The Unseen Hour: An Uneven 60 Minutes At The London Horror Festival
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Three actors, ten roles and a heck of a lot of noises make for the hilarious and enervating in The Unseen Hour at The Pleasance Islington, part of the ongoing London Horror Festival. Think League of Gentlemen meets The IT Crowd and you’ll get something of its flavour, but there are traces of Monty Python, Dick Emery, every Radio 4 comedy you’ve ever heard, and even a nod to One Foot In The Grave fed into a giant (and very noisy) mixer and pumped out full volume.
Set in the post-apocalyptic far future — OK, 2020 — following an unspecified but clearly ghastly event (gosh — what could that be?), it’s a play about a radio recording that goes wrong, horribly wrong, with global pandemics, bodily possession and unspeakable creatures conjured on a tiny stage with Shakespearian relish. There’s also a Rocky Horror vibe, with a come-in-your-charity-shop-finery dress code for the audience, many of whom had clearly been before and knew what to expect.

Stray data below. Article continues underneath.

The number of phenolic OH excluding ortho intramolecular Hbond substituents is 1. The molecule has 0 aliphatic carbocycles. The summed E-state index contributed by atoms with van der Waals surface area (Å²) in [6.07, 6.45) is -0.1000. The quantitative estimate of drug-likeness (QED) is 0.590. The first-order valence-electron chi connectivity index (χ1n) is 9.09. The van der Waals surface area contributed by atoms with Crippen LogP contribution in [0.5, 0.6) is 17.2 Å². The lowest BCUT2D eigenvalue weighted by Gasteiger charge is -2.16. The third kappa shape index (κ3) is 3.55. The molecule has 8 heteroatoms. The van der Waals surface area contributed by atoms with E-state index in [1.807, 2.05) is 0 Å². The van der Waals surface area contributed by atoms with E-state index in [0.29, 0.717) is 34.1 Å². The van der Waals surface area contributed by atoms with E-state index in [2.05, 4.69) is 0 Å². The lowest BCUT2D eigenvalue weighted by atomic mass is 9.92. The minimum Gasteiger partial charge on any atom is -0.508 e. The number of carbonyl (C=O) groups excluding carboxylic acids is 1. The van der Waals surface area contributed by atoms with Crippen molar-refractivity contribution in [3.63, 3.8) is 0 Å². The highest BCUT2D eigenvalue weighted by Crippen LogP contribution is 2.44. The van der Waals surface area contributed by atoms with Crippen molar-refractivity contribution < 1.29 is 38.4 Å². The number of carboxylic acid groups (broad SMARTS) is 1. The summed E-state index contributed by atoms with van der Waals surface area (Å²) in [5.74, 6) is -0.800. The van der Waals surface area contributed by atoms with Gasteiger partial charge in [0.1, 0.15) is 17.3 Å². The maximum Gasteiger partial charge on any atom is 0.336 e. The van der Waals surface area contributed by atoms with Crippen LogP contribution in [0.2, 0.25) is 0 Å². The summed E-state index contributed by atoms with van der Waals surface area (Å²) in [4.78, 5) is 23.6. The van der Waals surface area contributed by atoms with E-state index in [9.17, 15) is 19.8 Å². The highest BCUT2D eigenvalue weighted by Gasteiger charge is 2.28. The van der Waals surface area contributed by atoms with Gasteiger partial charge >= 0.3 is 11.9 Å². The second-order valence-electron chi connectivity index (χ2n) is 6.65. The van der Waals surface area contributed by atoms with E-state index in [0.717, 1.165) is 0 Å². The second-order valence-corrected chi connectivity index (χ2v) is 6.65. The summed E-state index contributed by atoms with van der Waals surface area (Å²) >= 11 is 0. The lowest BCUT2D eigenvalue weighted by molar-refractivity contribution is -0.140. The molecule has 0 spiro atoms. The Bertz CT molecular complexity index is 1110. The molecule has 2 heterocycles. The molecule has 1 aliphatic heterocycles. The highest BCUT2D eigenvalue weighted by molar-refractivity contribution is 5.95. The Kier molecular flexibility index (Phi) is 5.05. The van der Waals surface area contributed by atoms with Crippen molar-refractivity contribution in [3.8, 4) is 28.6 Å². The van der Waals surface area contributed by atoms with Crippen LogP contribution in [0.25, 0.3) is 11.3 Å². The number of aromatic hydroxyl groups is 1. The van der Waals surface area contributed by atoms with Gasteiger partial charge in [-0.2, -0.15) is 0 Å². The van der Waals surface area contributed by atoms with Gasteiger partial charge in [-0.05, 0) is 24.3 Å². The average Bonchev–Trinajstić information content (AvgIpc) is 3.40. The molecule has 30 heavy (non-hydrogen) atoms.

Best moment: when our roguish hero (an energetic and knowing Brice Stratford) is invited to inhale the dusty remains of his nemesis by its ghost. Worst: following a rather limpid bit of performance poetry, Stratford’s character having nearly met his doom by crashing spectacularly through an 80th floor plate glass window, declaims, “Am I dead?” to which the audience might have responded, “no — but we are.”
Joey Timmins gets a special mention for her Margaret Thatcher-in-cat-makeup turn, and James Carney, who’s behind the whole thing, gives it loads of bells, whistles and moo-cow noises. The Unseen Hour might be The Uneven Hour for there’s a lot of sound and vision crammed in, but taken at the gallop, it’s macabre, campy fun performed with aplomb and the faint whiff of Guinness.
The London Horror Festival continues at The Pleasance and The Old Red Lion until 2 November 2019.
Last Updated 26 October 2019